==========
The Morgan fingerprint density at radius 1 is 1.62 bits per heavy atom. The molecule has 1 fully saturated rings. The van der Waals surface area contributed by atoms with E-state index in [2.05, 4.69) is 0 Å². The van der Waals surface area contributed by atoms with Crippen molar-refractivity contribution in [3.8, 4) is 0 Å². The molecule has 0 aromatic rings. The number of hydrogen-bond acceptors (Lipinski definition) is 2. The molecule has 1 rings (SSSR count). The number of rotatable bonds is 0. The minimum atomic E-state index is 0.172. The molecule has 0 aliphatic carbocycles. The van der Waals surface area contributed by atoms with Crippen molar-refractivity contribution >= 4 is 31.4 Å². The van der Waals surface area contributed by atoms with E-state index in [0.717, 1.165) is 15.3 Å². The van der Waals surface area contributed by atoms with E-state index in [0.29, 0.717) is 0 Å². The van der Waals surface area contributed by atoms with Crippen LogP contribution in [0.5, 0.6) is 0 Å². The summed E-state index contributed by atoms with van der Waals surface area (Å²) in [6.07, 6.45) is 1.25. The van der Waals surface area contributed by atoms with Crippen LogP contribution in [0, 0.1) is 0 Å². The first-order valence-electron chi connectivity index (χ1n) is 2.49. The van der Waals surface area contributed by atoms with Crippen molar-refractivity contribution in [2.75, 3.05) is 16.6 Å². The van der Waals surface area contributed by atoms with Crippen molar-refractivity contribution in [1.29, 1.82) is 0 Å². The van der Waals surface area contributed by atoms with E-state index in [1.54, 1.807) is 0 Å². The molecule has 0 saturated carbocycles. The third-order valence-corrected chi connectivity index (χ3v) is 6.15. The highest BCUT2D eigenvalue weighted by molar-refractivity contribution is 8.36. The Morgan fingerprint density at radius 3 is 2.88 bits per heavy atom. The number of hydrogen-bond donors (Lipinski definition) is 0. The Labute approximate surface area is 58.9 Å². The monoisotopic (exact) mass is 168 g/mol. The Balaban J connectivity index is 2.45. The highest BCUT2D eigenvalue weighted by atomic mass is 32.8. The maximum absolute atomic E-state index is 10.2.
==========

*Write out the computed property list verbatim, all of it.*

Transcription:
The Morgan fingerprint density at radius 1 is 1.62 bits per heavy atom. The molecule has 1 fully saturated rings. The van der Waals surface area contributed by atoms with E-state index in [2.05, 4.69) is 0 Å². The van der Waals surface area contributed by atoms with Crippen molar-refractivity contribution in [3.8, 4) is 0 Å². The molecule has 0 aromatic rings. The number of hydrogen-bond acceptors (Lipinski definition) is 2. The molecule has 1 rings (SSSR count). The number of rotatable bonds is 0. The minimum atomic E-state index is 0.172. The molecule has 0 aliphatic carbocycles. The van der Waals surface area contributed by atoms with Crippen molar-refractivity contribution >= 4 is 31.4 Å². The van der Waals surface area contributed by atoms with E-state index in [0.717, 1.165) is 15.3 Å². The van der Waals surface area contributed by atoms with E-state index in [0.29, 0.717) is 0 Å². The van der Waals surface area contributed by atoms with Crippen LogP contribution in [0.5, 0.6) is 0 Å². The summed E-state index contributed by atoms with van der Waals surface area (Å²) in [6.07, 6.45) is 1.25. The van der Waals surface area contributed by atoms with Crippen LogP contribution in [0, 0.1) is 0 Å². The first-order valence-electron chi connectivity index (χ1n) is 2.49. The van der Waals surface area contributed by atoms with Crippen molar-refractivity contribution in [2.75, 3.05) is 16.6 Å². The van der Waals surface area contributed by atoms with Crippen molar-refractivity contribution in [1.29, 1.82) is 0 Å². The van der Waals surface area contributed by atoms with E-state index in [1.54, 1.807) is 0 Å². The molecule has 0 saturated carbocycles. The third-order valence-corrected chi connectivity index (χ3v) is 6.15. The highest BCUT2D eigenvalue weighted by molar-refractivity contribution is 8.36. The Morgan fingerprint density at radius 3 is 2.88 bits per heavy atom. The number of hydrogen-bond donors (Lipinski definition) is 0. The Labute approximate surface area is 58.9 Å². The monoisotopic (exact) mass is 168 g/mol. The Balaban J connectivity index is 2.45. The highest BCUT2D eigenvalue weighted by atomic mass is 32.8. The maximum absolute atomic E-state index is 10.2.